St. Ann Catholic Church: The 1895 Gothic Revival style structure was designed by architect W.W. Maughlin and built at the southeast corner of Rosemary & Datura Streets and dedicated on March 15, 1896. Six years later the church was moved to its present location at Olive Avenue and 2nd Street in West Palm Beach. The church had a 75-foot bell tower and spire, which was removed in 1947 because it did not complement the other buildings in the church complex (a Romanesque Revival style church that replaced the 1895 structure and a school building). The old church is still used by the congregation. The block from 2nd Street to 3rd Street along Olive Avenue was designated as an historic district in 2003 by the City of West Palm Beach.
Masonic Temple: In 1896 the area’s first Masonic lodge (org. 1894) constructed the two story building located at 311 Clematis Street in West Palm Beach. It was the first structure on Clematis Street to have a brick veneer after the building codes had changed after two devastating fires in January and February 1896. The lodge met in the 1896 building until 1997 when the organization sold the structure and moved to a new location on Palm Beach Lakes Boulevard. The building is now the Roxi’s Pub.
Florida East Coast Railway Station: The surviving 1896 forty-foot section of the Florida East Coast Railway Station was originally located just south of Atlantic Avenue in Delray Beach on the east side of the railroad tracks. The station was once a hundred feet long. In the 1920s an additional ninety-six feet were added and then more additions were made in the 1940s. Two decades later the station closed and part of the building was demolished but preservation-minded residents of Delray Beach called for the rest of the building to be saved. In 1984 the 1920s section was destroyed by fire. The remaining forty-foot section of the 1896 building was saved and moved. In 1994 the Delray Beach Historical Society acquired the station and moved it to its present location at 200 NE 1st Street, Delray Beach and then restored it.
The Vicarage: The Vicarage, a Frame Vernacular structure, was the home of the vicar of The Episcopal Church of Bethesda-by-the-Sea, was built in 1897 and is located at 448 North Lake Way in Palm Beach. The two-story structure, designed by an unknown architect, is a wood frame house and has five rooms and bathrooms. A second story enclosed verandah was added later. Howard Major, a local architect of note, owned the house in the 1920s. In 1971 actor Douglas Fairbanks, Jr. purchased the Vicarage. The house was Palm Beach’s first designated landmark. It was restored by another owner and in 2006 it was reportedly sold for $7.35 million.
DuBois Pioneer Home: In 1898 pioneer Harry DuBois constructed a one-story, pine wood Frame Vernacular house on a 20-foot-high Jeaga Indian shell mound which at one time was once about 600-feet in length but is now only 90 feet long. About 1917, most of the shell was mined to pave roads in Lake Park. The house DuBois constructed was similar to those built along the New Jersey shore where he was from. The second- story was added in 1903 when DuBois’ family was growing. The ocean originally came right up to the stairs leading up the side to the shell mound. In 1921 the Jupiter Inlet was moved north 1,200 feet. The park is the result of the land fill when the mouth of the inlet was moved. The DuBois family owned the house and mound until 1971, and when Palm Beach County took it over, it was named DuBois Park. The Loxahatchee River Historical Society operates the house as the DuBois Pioneer Home museum depicting early pioneer living in Jupiter.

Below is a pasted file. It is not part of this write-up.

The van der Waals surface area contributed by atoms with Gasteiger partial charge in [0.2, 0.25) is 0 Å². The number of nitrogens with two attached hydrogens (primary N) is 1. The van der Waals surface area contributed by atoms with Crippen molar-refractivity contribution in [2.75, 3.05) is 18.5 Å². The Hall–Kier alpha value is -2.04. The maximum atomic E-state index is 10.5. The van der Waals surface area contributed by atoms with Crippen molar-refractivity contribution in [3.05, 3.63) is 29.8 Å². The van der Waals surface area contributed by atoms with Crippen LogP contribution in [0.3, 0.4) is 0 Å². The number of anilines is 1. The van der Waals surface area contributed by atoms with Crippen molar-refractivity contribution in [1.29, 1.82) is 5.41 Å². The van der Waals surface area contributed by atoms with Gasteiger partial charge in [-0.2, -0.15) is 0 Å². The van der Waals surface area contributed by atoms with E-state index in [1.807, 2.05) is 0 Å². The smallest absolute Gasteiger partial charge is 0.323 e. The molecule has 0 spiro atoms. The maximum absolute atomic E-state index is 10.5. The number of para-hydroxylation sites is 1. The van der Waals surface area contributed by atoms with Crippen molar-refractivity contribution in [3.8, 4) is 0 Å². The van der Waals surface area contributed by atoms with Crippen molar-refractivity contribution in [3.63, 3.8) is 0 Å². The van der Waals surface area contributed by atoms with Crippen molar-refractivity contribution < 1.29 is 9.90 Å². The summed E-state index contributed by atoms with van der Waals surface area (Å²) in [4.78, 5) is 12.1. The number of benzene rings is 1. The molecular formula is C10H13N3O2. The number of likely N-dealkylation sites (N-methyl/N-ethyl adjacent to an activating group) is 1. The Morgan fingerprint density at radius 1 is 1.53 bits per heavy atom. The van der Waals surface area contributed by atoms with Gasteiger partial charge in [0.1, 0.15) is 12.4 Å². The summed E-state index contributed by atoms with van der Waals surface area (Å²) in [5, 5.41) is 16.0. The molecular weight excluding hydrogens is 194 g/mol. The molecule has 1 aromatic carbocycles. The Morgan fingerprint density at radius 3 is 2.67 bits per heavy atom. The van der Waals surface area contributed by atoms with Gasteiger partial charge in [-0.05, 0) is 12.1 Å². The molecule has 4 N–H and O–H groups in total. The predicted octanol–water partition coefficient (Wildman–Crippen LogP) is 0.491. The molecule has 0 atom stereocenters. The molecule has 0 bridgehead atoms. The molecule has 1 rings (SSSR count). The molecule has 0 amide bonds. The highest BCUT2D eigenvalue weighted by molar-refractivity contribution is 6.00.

Royal Poinciana Chapel: The Victorian Gothic style Royal Poinciana Chapel at 60 Cocoanut Row, Palm Beach, was designed by J.W. Ingle to complement the Royal Poinciana Hotel. Construction of the chapel, on land donated by Henry Flagler, was supervised by local pioneer George Lainhart of Lainhart and Potter Lumber Company. Building began in 1897 and completed the following year. It was large enough to seat 400 people. The chapel was originally located in the gardens of the hotel, about 300 feet from its entrance. The structure was moved several times over the years but only within the general area of Whitehall and the Royal Poinciana Hotel grounds. The chapel is open and serves an interdenominational congregation.
Clark House: The Frame Vernacular style house named for Coach Clark, the football coach for Delray High School, was constructed about 1898. The first owner of the house was a Mrs. Copeland. The Clark House, which is considered one of the oldest houses in Delray Beach, now houses office space. Ethel Stirling Williams (oral interview in 1960s) remembers the house in the 1890s. She came to southeast Florida with her family in 1895 when she was 5 years old. Clark House is located at 102 Swinton Avenue, Delray Beach.
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Cary, Ives M., ed. The Loxahatchee Lament, vol. I. Jupiter: Cary Publications, 1978.
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Isgor, Sonja, “Neighbors Debate Who Has Delray’s Oldest House,” Palm Beach Post, December 31, 1992.
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Murphy, Stephanie, “Vicarage Sells for $7.35 M,”
Palm Beach Daily News, March 3, 2006.
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Robinson, Tim. A Tropical Frontier. Port Salerno: Port Sun Publishing, 2005.
Saunders, Carol. “Loxahatchee Guild Celebrates Tindall House move at lunch meeting,” The Jupiter Courier, 9 May 2007.
Sea Gull Cottage, Designation Report. Landmarks Preservation Commission, Town of Palm Beach, April 10, 1985.
Seventy-Fifth Anniversary 1894-1969 Harmonia Lodge No.138 F.V.A.M. Booklet, 1969, Masonic file, HSPBC.
Snyder, James D. A Light in the Wilderness: The Story of Jupiter Inlet Lighthouse & The Southeast Florida Frontier. Jupiter: Pharos Books, 2006.
St. Ann’s Catholic Church Historic District Designation, Historic Preservation Board Case No. 03-100, Application. Department of Planning and Zoning, City of West Palm Beach.
Thompson, Sandra. God’s Church Henry Flagler’s Legacy: The Royal Poinciana Chapel One Hundred Years. Stuart, FL: Southeastern Printing, 1998.
Town of Hypoluxo 50th Anniversary 1955-2005 Booklet. Hypoluxo file, Historical Society of Palm Beach County.
Wilkins, Woodrow W., Richard C. Crisson, and Richard High. Historic American Buildings Survey: Henry Maddock House (Duck’s Nest), Heritage Conservation and Recreation Service, Department of the Interior, Washington D.C., 1980.